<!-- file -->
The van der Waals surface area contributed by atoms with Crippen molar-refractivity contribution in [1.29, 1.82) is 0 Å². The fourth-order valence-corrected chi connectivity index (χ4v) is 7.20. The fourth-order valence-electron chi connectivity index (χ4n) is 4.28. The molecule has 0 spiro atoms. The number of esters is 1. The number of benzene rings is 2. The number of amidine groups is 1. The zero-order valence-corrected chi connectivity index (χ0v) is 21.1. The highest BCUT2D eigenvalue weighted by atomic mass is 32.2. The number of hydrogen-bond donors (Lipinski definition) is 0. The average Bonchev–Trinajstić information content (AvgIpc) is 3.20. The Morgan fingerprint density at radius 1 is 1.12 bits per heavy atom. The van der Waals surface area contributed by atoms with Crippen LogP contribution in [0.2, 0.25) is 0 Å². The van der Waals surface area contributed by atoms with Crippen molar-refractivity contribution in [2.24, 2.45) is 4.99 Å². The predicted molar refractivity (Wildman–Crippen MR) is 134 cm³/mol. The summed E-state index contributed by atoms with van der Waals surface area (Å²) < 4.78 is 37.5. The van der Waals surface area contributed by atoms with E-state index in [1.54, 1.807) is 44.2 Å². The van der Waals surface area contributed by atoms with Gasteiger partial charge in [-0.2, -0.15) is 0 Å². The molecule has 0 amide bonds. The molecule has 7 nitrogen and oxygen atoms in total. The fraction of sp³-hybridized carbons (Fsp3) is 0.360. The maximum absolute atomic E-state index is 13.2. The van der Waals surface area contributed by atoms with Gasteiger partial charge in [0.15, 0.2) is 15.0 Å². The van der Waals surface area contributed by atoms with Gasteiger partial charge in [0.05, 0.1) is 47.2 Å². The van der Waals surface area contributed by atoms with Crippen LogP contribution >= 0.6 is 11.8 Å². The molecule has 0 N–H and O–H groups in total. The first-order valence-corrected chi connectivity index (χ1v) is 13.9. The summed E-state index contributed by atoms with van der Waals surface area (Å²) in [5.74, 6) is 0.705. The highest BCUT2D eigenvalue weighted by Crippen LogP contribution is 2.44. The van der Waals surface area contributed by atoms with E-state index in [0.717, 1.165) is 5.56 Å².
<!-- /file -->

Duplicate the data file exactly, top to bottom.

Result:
The van der Waals surface area contributed by atoms with Crippen molar-refractivity contribution in [1.29, 1.82) is 0 Å². The fourth-order valence-corrected chi connectivity index (χ4v) is 7.20. The fourth-order valence-electron chi connectivity index (χ4n) is 4.28. The molecule has 0 spiro atoms. The number of esters is 1. The number of benzene rings is 2. The number of amidine groups is 1. The zero-order valence-corrected chi connectivity index (χ0v) is 21.1. The highest BCUT2D eigenvalue weighted by atomic mass is 32.2. The number of hydrogen-bond donors (Lipinski definition) is 0. The average Bonchev–Trinajstić information content (AvgIpc) is 3.20. The Morgan fingerprint density at radius 1 is 1.12 bits per heavy atom. The van der Waals surface area contributed by atoms with Crippen LogP contribution in [0.2, 0.25) is 0 Å². The van der Waals surface area contributed by atoms with Crippen molar-refractivity contribution in [2.24, 2.45) is 4.99 Å². The predicted molar refractivity (Wildman–Crippen MR) is 134 cm³/mol. The summed E-state index contributed by atoms with van der Waals surface area (Å²) < 4.78 is 37.5. The van der Waals surface area contributed by atoms with E-state index in [1.54, 1.807) is 44.2 Å². The van der Waals surface area contributed by atoms with Gasteiger partial charge in [-0.2, -0.15) is 0 Å². The molecule has 0 amide bonds. The molecule has 7 nitrogen and oxygen atoms in total. The fraction of sp³-hybridized carbons (Fsp3) is 0.360. The maximum absolute atomic E-state index is 13.2. The van der Waals surface area contributed by atoms with Gasteiger partial charge in [0.15, 0.2) is 15.0 Å². The van der Waals surface area contributed by atoms with Gasteiger partial charge in [0.05, 0.1) is 47.2 Å². The van der Waals surface area contributed by atoms with Crippen LogP contribution >= 0.6 is 11.8 Å². The molecule has 0 N–H and O–H groups in total. The first-order valence-corrected chi connectivity index (χ1v) is 13.9. The summed E-state index contributed by atoms with van der Waals surface area (Å²) in [5.74, 6) is 0.705. The highest BCUT2D eigenvalue weighted by Crippen LogP contribution is 2.44. The van der Waals surface area contributed by atoms with E-state index in [0.717, 1.165) is 5.56 Å².